1: Osmosis Flashcards Preview

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Flashcards in 1: Osmosis Deck (23):
1

Are plasma membranes usually freely permeable to water?

yes

2

Why is the passive movement of water across membranes (ie. osmosis) different from diffusion?

because direction of movement of water depends on concentration of solute, rather than the concentration of water molecules

3

What is a solvent?

a liquid* in which particles dissolve

*true for osmosis, but a solvent is not always a liquid

4

What are dissolved particles in liquid called?

solutes

5

What does the direction in which water moves depend on?

depends on the solute, not the concentration of water molecules. It is therefore called osmosis, rather than diffusion.

6

Define 'osmosis'.

is the passive movement of water molecules from a region of lower solute concentration to a region of higher solute concentration, across a partially permeable membrane

7

Why does water move to regions with a higher solute concentration?

attractions between solute particles and water molecules

8

What does the osmolarity of a solution tell us?

the number of moles of solute particles per unit volume of solution

9

What is the osmolarity of pure water?

0 (moles/unit volume)

10

What does a higher osmolarity tell us?

the solution has a higher concentration of solutes

11

What will happen if two solutions at equal pressure but different osmolarity are separated by a partially permeable membrane?

water will move by osmosis from the solution with the lower osmolarity to the solution of higher osmolarity

12

When do plant cells absorb water from their surroundings? What is the name for the conditions for this to happen?

- gain: if their osmolarity is higher than that of the solution
- hypotonic: "surrounding solution has lower osmolarity than that of plant cell"

13

When do plant cells lose water? What is the name for the conditions for this to happen?

- lose: if their osmolarity is lower than that of the solution
- hypertonic: "surrounding solution has higher osmolarity than that of plant cell"

14

What is the principle of osmolarity? What can this principle be used to estimate?

- assuming pressure equal: water will move by osmosis from the solution with the lower osmolarity to the solution of higher osmolarity
- used to estimate the osmolarity of a type of plant tissue, e.g potato

15

Describe the method for estimating the osmolarity of plant tissue. (look at p11)

1. prepare a series of solutions with a suitable range of solute concentrations, such as 0.0, 0.1, 0.2, 0.3, 0.4, and 0.5 moles/litre
2. Cut the plant tissue into samples of equal size and shape
3. Find the mass of each sample using an electronic balance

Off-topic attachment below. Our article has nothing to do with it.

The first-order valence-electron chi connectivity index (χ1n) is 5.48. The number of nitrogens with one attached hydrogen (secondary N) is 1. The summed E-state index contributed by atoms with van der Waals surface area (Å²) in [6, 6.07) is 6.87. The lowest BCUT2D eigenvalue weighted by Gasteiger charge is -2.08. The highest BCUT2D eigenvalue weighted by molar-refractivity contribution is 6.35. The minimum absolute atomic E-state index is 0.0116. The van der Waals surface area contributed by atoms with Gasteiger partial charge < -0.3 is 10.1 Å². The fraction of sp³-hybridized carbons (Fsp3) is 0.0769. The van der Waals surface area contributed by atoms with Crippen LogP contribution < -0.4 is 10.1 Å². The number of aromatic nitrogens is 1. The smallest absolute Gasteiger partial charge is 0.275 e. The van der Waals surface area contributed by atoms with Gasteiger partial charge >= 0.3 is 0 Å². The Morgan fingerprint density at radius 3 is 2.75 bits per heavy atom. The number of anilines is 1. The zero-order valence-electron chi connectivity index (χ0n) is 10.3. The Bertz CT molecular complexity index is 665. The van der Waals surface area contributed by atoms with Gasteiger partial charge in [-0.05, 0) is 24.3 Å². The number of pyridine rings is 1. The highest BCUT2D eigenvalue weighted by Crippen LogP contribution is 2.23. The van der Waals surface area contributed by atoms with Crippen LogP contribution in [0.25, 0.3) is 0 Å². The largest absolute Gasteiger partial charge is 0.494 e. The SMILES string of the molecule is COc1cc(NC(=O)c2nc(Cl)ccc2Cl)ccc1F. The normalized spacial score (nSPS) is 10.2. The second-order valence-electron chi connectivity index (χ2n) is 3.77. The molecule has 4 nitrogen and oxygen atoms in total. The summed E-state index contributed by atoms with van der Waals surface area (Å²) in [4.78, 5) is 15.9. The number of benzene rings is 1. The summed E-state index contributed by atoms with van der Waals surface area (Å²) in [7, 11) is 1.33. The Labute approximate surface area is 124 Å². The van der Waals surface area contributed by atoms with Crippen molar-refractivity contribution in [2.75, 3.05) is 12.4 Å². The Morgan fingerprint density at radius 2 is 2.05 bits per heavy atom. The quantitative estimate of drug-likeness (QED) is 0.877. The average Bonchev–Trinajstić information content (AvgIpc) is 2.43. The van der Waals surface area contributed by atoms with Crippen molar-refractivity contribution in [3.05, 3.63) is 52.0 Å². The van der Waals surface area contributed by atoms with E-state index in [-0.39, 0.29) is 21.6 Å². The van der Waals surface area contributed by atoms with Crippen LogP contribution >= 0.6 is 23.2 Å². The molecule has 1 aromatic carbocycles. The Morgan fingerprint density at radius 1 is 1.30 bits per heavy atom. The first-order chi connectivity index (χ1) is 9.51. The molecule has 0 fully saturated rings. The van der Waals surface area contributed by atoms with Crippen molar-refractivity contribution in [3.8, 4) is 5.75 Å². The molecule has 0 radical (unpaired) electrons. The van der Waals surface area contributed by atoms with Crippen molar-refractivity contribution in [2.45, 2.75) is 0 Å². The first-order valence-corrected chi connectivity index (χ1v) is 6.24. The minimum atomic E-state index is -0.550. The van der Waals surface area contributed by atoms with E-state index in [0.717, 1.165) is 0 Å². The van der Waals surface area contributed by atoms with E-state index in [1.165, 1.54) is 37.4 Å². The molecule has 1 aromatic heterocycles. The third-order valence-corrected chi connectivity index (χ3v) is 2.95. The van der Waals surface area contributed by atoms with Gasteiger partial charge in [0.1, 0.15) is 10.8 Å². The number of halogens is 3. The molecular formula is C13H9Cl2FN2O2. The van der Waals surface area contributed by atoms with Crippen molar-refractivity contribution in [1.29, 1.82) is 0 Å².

4. Bathe tissue samples in each of the range of solutions for long enough to get measurable mass changes, usually between 10 and 60 mins.
5. Remove the tissue samples from the bathing solutions, dry them and find their mass again
6. Calculate % mass change using the formula (another card).
7. Plot results on a graph.
8. Read off the solute concentration which would give no mass change.

Note
- osmolarity of a glucose solution is equal to its molarity because glucose remains as a single molecules when it dissolves
- osmolarity of a sodium chloride solution is double its molarity because one mole of NaCl gives two moles of ions when it dissolves - one mole of Na+ and one mole of Cl- .

16

Quote the formula for calculating the percentage mass change of tissue samples in an osmolarity experiment.

% change = (final mass - initial mass)/ initial mass x100%

17

Practice reading osmolarity results from a graph.

-

18

How accurate can estimates from osmolarity experiments be?

only as accurate as the quantitative measurements

19

The estimates from osmolarity experiments are only as accurate as the quantitative measurements. Which measurements is it important to get right? How should these quantities be measured?

- volume of water used for making solutions should be measured with a volumetric flask
- initial and final mass of tissue samples should be measured with the same electronic balance that is accurate to 0.01g (10mg)

20

What can gaining/losing too much water in human tissue cause organs to do?

- gaining too much: swell up and burst
- losing too much: shrink

21

How can shrinking/swelling of human tissue be prevented in organ donations?

(fyi organ is outside body, body not alive)

- organ must be bathed in a solution with the same osmolarity as human cytoplasm

22

In organ donations, an organ must be bathed in a solution with the same osmolarity as human cytoplasm otherwise it will shrink/swell. What is the solution?

solution of salts called isotonic saline used for some procedures

23

What are donor organs surrounded by when they are being transported?

isotonic slush, with low temperatures helping to keep them in a healthy state

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